Amazon acknowledges and apologizes for 'driver unable to go to the bathroom'
Todd Van Hoosear
Amazon's counter-argument to a U.S. Congressman who posted a tweet on Twitter on April 2, 2021 suggesting that 'Amazon drivers are forced to urinate in plastic bottles' was inappropriate. We have issued a statement acknowledging and apologizing.
Our recent response to Representative Pocan
Amazon admits its drivers sometimes have to pee in bottles | Ars Technica
Amazon apologizes for lying about pee — and attempts to shift the blame --The Verge
On March 25, 2021, Democratic Mark Pokan said in a discussion about Amazon's labor issues, 'Even if (Amazon pays employees) an hourly wage of $ 15, they try to crush the union, It's not a 'progressive workplace' if you let workers urinate in a water bottle. ' In response, Amazon's official public relations account replied, 'You don't really believe that you're peeing in a plastic bottle, right?'
1/2 You don't really believe the peeing in bottles thing, do you? If that were true, nobody would work for us. The truth is that we have over a million incredible employees around the world who are proud of what they do , and have great wages and health care from day one.— Amazon News (@amazonnews) March 25, 2021
In contrast to Amazon, which has been pointed out for a long time, denying the problem that 'Amazon drivers are forced to pee with PET bottles due to hard work ', the Internet is actually working at Amazon Numerous counterarguments and evidence have been posted by people and journalists covering Amazon's labor issues.
Amazon official denies the problem that 'Amazon drivers are too busy to pee in PET bottles', and a large amount of evidence will be released immediately afterwards --GIGAZINE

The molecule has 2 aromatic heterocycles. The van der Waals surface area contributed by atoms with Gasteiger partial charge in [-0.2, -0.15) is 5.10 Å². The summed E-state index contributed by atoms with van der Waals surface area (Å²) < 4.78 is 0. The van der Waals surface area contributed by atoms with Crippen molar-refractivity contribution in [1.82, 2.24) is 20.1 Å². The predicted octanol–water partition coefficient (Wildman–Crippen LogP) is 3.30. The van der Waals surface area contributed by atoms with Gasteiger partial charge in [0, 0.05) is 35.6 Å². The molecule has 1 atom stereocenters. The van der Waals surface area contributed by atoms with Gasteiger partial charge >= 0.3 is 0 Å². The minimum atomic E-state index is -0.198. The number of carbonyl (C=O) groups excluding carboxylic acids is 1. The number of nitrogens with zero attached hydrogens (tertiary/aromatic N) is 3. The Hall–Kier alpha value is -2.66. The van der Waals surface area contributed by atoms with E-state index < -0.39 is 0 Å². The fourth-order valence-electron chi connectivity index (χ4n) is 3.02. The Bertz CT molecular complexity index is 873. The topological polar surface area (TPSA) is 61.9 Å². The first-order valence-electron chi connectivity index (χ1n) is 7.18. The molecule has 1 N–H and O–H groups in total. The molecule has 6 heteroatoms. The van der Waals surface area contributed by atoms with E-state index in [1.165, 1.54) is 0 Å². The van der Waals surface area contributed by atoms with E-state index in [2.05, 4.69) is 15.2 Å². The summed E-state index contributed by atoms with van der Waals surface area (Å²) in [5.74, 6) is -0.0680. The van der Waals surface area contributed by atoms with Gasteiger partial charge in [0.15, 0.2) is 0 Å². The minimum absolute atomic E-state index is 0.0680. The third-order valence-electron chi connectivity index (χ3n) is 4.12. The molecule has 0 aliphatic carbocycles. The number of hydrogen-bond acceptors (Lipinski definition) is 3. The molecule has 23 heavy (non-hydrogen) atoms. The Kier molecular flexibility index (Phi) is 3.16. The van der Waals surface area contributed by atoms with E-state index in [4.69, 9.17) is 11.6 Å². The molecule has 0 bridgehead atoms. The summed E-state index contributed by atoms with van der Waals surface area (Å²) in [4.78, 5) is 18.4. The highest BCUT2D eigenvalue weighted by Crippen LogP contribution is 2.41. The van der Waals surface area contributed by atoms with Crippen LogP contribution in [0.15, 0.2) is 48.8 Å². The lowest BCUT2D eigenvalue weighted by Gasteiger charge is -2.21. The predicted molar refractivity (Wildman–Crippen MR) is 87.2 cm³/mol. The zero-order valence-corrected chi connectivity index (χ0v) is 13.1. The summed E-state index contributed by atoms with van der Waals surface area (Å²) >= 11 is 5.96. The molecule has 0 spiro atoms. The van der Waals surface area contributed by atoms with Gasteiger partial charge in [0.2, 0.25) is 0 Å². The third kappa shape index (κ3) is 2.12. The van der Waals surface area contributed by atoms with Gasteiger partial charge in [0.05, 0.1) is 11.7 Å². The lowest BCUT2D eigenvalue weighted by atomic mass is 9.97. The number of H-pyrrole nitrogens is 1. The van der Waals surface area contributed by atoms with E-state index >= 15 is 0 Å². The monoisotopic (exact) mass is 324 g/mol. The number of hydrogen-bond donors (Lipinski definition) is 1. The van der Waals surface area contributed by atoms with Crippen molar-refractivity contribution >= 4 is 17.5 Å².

In response to this reaction, Amazon issued a statement on April 2 stating, 'Our counterargument was an own goal and very regrettable. We apologize to Mr. Pokan.'
In the announcement, Amazon pointed out that the tweet in question had three mistakes. 'First, Amazon didn't consider the large number of drivers, only the fulfillment (FC) center in mind. A typical Amazon FC center has dozens of toilets, Employees can leave their workplace at any time. ' The second mistake was that the tweet in question was posted without proper internal review.
And the third problem is, 'We recognize that drivers can have trouble finding toilets due to traffic conditions, local routes, etc. New Coronavirus Infection (COVID-19) This is especially true if many public toilets are closed as a countermeasure, 'said Amazon's drivers, who admitted that busy toilets can be difficult.
Amazon also said, 'This has been an industry-wide problem for many years and is not unique to Amazon, but we want to solve this problem. We don't know how to do it yet, but it's solved. We will continue to look for ways to do this, 'he said, stating that he would improve the situation in which Amazon drivers are placed.
In response to Amazon's apology statement, foreign media Ars Technica said, 'Amazon seems to be right (pointing out the driver's problem as an industry-wide problem). Drivers of food delivery services such as Uber and Lyft use the toilet at work.It has been reported that it is difficult to find . This is also true for drivers such as UPS and FedEx. This problem is exacerbated by the closure of numerous stores and restaurants by COVID-19. I did. '
Meanwhile, the IT news site The Verge reported that a journalist who infiltrated Amazon's FC center reported that 'warehouse workers are too busy to go to the toilet satisfactorily ', but Amazon said 'FC center' 'Amazon's apology must be annotated line by line,' he said, keeping in mind that 'the staff can always leave their place.' Amazon said it only admits partial problems.
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